The Whole Point in a 3-Word Sentence: Part 1

Is it possible to encapsulate all success advice into one sentence.  I think so.  In fact, I think that sentence needs to only be three words long.

Spotlight on

“Attend your ideal.”

I’ll assume you want more, so I’ll explain.

One of the main thrusts of this blog is that people already know, to a degree, how to be successfully productive.  Unless they have something out of the ordinary going on, people tend to actually do stuff all day.  This includes eating, sleeping, watching ‘Jersey Shore’, which only deserves single quotation marks, go places, complain about their bowels, etc…

People also tend to be very productive on certain of these goals.  I, myself, have not gone a day without eating, which is important as you know, for I don’t know how long.

There are an infinite number of things we can do with our time, however.  You could have stopped what you were doing and rubbed peanut butter in your hair, but you didn’t, partly because you didn’t think of doing that until I told you about that possibility, but also because you had no reason to do so.  In essence, you didn’t think of it, and you didn’t want to do it, and that is the key to it all and the key to my sentence.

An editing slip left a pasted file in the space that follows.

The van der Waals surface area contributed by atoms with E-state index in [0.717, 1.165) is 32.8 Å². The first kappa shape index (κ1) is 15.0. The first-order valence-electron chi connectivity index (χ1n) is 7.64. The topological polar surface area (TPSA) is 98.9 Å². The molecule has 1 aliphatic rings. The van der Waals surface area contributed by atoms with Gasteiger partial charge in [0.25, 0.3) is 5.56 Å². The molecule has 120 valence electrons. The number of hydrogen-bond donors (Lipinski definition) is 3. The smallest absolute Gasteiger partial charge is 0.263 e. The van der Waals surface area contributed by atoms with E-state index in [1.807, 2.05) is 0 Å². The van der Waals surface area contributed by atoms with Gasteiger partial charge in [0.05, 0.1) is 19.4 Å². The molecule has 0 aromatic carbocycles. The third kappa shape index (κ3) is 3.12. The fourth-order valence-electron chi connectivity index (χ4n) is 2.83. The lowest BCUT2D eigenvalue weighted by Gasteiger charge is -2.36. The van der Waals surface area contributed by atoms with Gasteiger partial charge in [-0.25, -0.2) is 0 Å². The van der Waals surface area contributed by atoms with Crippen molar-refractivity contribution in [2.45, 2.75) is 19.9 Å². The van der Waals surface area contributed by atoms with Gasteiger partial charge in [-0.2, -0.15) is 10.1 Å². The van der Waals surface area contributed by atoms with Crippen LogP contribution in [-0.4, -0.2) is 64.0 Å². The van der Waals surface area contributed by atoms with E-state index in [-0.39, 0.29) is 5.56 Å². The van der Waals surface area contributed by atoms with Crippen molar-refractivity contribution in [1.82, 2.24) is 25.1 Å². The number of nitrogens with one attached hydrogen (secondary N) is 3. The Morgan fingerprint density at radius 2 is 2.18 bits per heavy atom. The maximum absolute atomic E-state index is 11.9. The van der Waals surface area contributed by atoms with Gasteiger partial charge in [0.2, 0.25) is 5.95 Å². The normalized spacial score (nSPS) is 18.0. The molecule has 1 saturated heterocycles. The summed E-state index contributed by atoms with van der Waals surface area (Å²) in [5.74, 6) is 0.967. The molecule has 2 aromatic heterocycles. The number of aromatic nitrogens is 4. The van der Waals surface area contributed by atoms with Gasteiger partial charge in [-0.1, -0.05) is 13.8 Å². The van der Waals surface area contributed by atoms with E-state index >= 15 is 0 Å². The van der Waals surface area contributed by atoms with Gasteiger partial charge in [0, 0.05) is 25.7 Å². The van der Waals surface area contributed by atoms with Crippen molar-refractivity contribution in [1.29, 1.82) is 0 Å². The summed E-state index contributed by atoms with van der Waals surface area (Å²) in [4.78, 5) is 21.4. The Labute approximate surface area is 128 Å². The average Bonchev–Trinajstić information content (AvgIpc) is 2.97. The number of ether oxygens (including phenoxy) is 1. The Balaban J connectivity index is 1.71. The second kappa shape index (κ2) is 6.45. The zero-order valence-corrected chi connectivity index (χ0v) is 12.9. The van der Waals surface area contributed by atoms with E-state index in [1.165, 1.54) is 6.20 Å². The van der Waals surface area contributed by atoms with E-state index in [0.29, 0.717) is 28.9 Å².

In three upcoming posts, I will dissect what this sentence means one word at a time, starting with the last one first.  In these posts, I will discuss what I mean by it and how others have integrated the concepts into their own systems.  Stay tuned, sign yourself up to follow me, and keep existing.

The Whole Point Part 2

The Whole Point Part 3

The Whole Point Part 4


2 thoughts on “The Whole Point in a 3-Word Sentence: Part 1

  1. […] We’ve already covered the personalization of goals and how you need to have in your mind the picture of your best self that you want to actualize.  If you haven’t read the first three parts, you may want to start with Part 1. […]

  2. […] talked about how all of time management could be organized into a three word sentence, “Attend Your Ideal.” To summarize, if you decided not to read it, productivity is the management of attention […]

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